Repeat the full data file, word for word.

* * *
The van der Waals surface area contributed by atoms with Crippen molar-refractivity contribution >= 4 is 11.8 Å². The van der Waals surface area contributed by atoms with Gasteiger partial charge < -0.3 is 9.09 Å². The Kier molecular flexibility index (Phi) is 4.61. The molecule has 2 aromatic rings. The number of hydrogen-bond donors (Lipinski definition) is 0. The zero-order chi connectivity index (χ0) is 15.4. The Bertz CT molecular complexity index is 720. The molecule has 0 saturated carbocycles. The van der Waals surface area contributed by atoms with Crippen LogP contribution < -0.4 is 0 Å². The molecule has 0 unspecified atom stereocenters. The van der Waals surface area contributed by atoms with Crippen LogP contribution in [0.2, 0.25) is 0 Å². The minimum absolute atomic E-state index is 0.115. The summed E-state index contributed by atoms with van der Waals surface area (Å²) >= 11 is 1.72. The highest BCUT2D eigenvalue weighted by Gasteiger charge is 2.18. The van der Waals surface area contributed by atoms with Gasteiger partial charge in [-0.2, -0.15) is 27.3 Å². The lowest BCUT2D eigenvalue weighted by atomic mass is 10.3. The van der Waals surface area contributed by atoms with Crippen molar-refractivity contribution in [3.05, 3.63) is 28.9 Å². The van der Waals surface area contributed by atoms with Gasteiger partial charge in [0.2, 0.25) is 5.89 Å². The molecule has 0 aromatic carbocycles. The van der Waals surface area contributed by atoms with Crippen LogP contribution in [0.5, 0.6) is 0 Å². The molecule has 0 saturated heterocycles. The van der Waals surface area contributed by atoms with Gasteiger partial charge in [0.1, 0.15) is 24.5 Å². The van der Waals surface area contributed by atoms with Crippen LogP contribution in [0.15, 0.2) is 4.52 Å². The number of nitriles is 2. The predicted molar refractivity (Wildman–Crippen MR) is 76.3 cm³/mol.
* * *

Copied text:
The van der Waals surface area contributed by atoms with Crippen molar-refractivity contribution >= 4 is 11.8 Å². The van der Waals surface area contributed by atoms with Gasteiger partial charge < -0.3 is 9.09 Å². The Kier molecular flexibility index (Phi) is 4.61. The molecule has 2 aromatic rings. The number of hydrogen-bond donors (Lipinski definition) is 0. The zero-order chi connectivity index (χ0) is 15.4. The Bertz CT molecular complexity index is 720. The molecule has 0 saturated carbocycles. The van der Waals surface area contributed by atoms with Crippen LogP contribution < -0.4 is 0 Å². The molecule has 0 unspecified atom stereocenters. The van der Waals surface area contributed by atoms with Crippen LogP contribution in [0.2, 0.25) is 0 Å². The minimum absolute atomic E-state index is 0.115. The summed E-state index contributed by atoms with van der Waals surface area (Å²) >= 11 is 1.72. The highest BCUT2D eigenvalue weighted by Gasteiger charge is 2.18. The van der Waals surface area contributed by atoms with Gasteiger partial charge in [-0.2, -0.15) is 27.3 Å². The lowest BCUT2D eigenvalue weighted by atomic mass is 10.3. The van der Waals surface area contributed by atoms with Crippen molar-refractivity contribution in [3.05, 3.63) is 28.9 Å². The van der Waals surface area contributed by atoms with Gasteiger partial charge in [0.2, 0.25) is 5.89 Å². The molecule has 0 aromatic carbocycles. The van der Waals surface area contributed by atoms with Crippen LogP contribution in [0.5, 0.6) is 0 Å². The molecule has 0 saturated heterocycles. The van der Waals surface area contributed by atoms with Gasteiger partial charge in [0.1, 0.15) is 24.5 Å². The van der Waals surface area contributed by atoms with Crippen LogP contribution in [0.15, 0.2) is 4.52 Å². The number of nitriles is 2. The predicted molar refractivity (Wildman–Crippen MR) is 76.3 cm³/mol.